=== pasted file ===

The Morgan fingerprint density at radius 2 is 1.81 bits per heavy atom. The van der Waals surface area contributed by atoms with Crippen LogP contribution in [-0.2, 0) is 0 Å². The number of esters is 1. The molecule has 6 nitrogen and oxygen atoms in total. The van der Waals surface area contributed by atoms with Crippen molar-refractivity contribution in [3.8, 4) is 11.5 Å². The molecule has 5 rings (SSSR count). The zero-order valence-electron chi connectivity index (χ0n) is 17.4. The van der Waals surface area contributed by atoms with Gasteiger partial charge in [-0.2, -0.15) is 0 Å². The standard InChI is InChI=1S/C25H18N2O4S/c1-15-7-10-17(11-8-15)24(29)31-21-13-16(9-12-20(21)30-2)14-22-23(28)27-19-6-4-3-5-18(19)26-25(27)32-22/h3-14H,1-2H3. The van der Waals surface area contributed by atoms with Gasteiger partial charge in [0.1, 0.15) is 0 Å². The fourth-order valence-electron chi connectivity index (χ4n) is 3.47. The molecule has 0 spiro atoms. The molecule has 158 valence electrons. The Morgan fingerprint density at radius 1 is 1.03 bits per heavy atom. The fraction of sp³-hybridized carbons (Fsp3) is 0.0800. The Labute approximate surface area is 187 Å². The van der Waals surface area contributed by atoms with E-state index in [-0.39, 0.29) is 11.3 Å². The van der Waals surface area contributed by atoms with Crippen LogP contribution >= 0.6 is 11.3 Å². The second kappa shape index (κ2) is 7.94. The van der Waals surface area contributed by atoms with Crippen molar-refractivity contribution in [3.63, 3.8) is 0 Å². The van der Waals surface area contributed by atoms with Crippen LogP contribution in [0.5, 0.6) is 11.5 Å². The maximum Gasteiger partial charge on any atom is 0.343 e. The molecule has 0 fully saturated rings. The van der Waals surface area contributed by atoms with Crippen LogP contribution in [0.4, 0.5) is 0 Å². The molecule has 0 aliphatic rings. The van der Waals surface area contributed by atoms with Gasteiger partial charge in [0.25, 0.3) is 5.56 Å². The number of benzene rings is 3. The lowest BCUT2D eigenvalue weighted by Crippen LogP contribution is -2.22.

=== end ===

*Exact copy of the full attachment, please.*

The Morgan fingerprint density at radius 2 is 1.81 bits per heavy atom. The van der Waals surface area contributed by atoms with Crippen LogP contribution in [-0.2, 0) is 0 Å². The number of esters is 1. The molecule has 6 nitrogen and oxygen atoms in total. The van der Waals surface area contributed by atoms with Crippen molar-refractivity contribution in [3.8, 4) is 11.5 Å². The molecule has 5 rings (SSSR count). The zero-order valence-electron chi connectivity index (χ0n) is 17.4. The van der Waals surface area contributed by atoms with Gasteiger partial charge in [-0.2, -0.15) is 0 Å². The standard InChI is InChI=1S/C25H18N2O4S/c1-15-7-10-17(11-8-15)24(29)31-21-13-16(9-12-20(21)30-2)14-22-23(28)27-19-6-4-3-5-18(19)26-25(27)32-22/h3-14H,1-2H3. The van der Waals surface area contributed by atoms with Gasteiger partial charge in [0.1, 0.15) is 0 Å². The fourth-order valence-electron chi connectivity index (χ4n) is 3.47. The molecule has 0 spiro atoms. The molecule has 158 valence electrons. The Morgan fingerprint density at radius 1 is 1.03 bits per heavy atom. The fraction of sp³-hybridized carbons (Fsp3) is 0.0800. The Labute approximate surface area is 187 Å². The van der Waals surface area contributed by atoms with E-state index in [-0.39, 0.29) is 11.3 Å². The van der Waals surface area contributed by atoms with Crippen LogP contribution >= 0.6 is 11.3 Å². The second kappa shape index (κ2) is 7.94. The van der Waals surface area contributed by atoms with Crippen molar-refractivity contribution in [3.63, 3.8) is 0 Å². The van der Waals surface area contributed by atoms with Crippen LogP contribution in [0.5, 0.6) is 11.5 Å². The maximum Gasteiger partial charge on any atom is 0.343 e. The molecule has 0 fully saturated rings. The van der Waals surface area contributed by atoms with Crippen LogP contribution in [0.4, 0.5) is 0 Å². The molecule has 0 aliphatic rings. The van der Waals surface area contributed by atoms with Gasteiger partial charge in [0.25, 0.3) is 5.56 Å². The number of benzene rings is 3. The lowest BCUT2D eigenvalue weighted by Crippen LogP contribution is -2.22.